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Registration: 9:15 to 10 am
Program: 10 am to 3:15 pm
The Starr Center Auditorium
Mass. General Hospital
185 Cambridge St., 2nd Floor
Boston, MA 02114
This free educational program is made possible by generous support from the Sidney R. Baer, Jr. Foundation.
The Massachusetts General Hospital Department of Psychiatry invites you to attend the May symposium The Resilient Child.
Resilience is a critical developmental process that helps us all prevent hardship in our lives, and also insures coping skills under situations of adversity. Research has shown that resilience depends upon a number of elements including the temperament or traits children possess from birth, along with the influence of their environment. A child develops resilience through a secure attachment with parents and caregivers and by becoming increasingly aware of his or her own emotional states and reactions to experiences in the world. Participants in this course will learn how we can foster resilience in our children, adolescents and young adults.
Our course will include a lecture about living with learning disabilities and ways children can grow and prosper despite such limitations. Expert faculty will focus on bullying and how parents, teachers and peers may manage such behavior and optimally prevent it. Additionally, participants will learn about the role of the family, and, in particular, the family dinner in the promotion of resilience.
Some children are born challenging to parents, family members, peers and other adults in their lives. Participants will appreciate ways in which such children and their caregivers may become more resilient through a process of problem solving. This topic will also be part of a panel discussion in which parents of challenging children will discuss the help they received through the MGH Program Think:Kids.
About the Massachusetts General Hospital Department of Psychiatry The Department of Psychiatry was established in 1934. In the course of seven decades, its scientists and clinicians have made significant contributions to the understanding and treatment of mental health disorders. Today, the department includes more than 600 affiliated psychiatrists and psychologists and has the largest clinical research program in the hospital, which includes research in neuroscience, genetics, and the assessment of new and established treatments for mental health disorders.
The Clay Center for Young and Healthy Minds at the Massachusetts General Hospital is built on the belief that knowledge is power. To that end, The Clay Center aims to be a reliable and trusted source of information on how to understand and support the mental health and learning needs of young people, prevent hardships and develop coping strategies for those at risk of emotional distress. Its primary goals are to: enhance resilience, a person’s ability to maintain personal and social stability despite adversity; increase awareness of mental health and learning challenges and available treatments among parents, and those who work directly with young people; and provide guidance around self-care, and when to seek help from a professional.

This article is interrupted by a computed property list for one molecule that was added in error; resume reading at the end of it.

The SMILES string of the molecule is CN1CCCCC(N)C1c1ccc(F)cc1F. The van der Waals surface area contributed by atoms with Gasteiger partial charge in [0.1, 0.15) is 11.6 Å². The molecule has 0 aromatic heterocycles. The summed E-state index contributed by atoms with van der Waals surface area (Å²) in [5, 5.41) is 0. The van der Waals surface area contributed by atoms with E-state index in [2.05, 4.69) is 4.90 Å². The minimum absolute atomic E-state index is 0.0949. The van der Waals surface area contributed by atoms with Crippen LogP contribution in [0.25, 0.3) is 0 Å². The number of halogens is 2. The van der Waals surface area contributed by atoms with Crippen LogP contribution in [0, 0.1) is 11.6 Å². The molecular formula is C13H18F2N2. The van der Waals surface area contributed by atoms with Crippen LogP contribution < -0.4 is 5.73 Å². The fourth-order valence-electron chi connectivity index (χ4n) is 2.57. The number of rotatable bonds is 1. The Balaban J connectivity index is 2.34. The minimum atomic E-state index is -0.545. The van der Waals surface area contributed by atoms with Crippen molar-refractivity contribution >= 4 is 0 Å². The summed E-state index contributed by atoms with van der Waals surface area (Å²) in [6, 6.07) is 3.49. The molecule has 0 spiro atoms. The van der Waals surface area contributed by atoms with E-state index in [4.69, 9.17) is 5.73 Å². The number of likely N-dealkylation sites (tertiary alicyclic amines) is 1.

Learning & Emotional Assessment Program (LEAP) at Massachusetts General Hospital assesses students and children ages 2 to 22 who have developmental difficulties and consults with their parents, teachers and care providers. LEAP’s clinical professionals have devoted their training, research and clinical practice to acquiring the specialized skills needed to assess children with learning disabilities, psychological and developmental disorders. Our team loves working with children and has a natural ability to put them at ease.
Think:Kids at Massachusetts General Hospital teaches a revolutionary, evidence-based approach called Collaborative Problem Solving (CPS) for helping children with behavioral challenges. Through training, support and clinical services, we promote the understanding that challenging kids lack the skill, not the will, to behave well – specifically skills related to problem solving, flexibility and frustration tolerance. Unlike traditional models of discipline, the CPS approach avoids the use of power, control and motivational procedures and instead focuses on building helping relationships and teaching at-risk kids the skills they need to succeed.
The MGH Psychiatry Academy (MGH-PA) was launched in 2005 to bring high quality continuing medical education to psychiatrists, primary care doctors, psychologists, social workers, and other health professionals around the world through live programming and the Internet. Since 2008 the MGH-PA has had more than 35,000 healthcare providers participate in live symposia and on-line activities. In 2010, the MGH-PA assumed responsibility for patient education programs that were formerly provided by the Mood and Anxiety Disorders Institute (MADI) Resource Center. The MGH-PA is now providing education for individuals, families, non-professional caregivers, and the community about mental health, translating the latest research advances into practical information to help people work with their doctors toward the most accurate diagnosis and the best possible treatment results.
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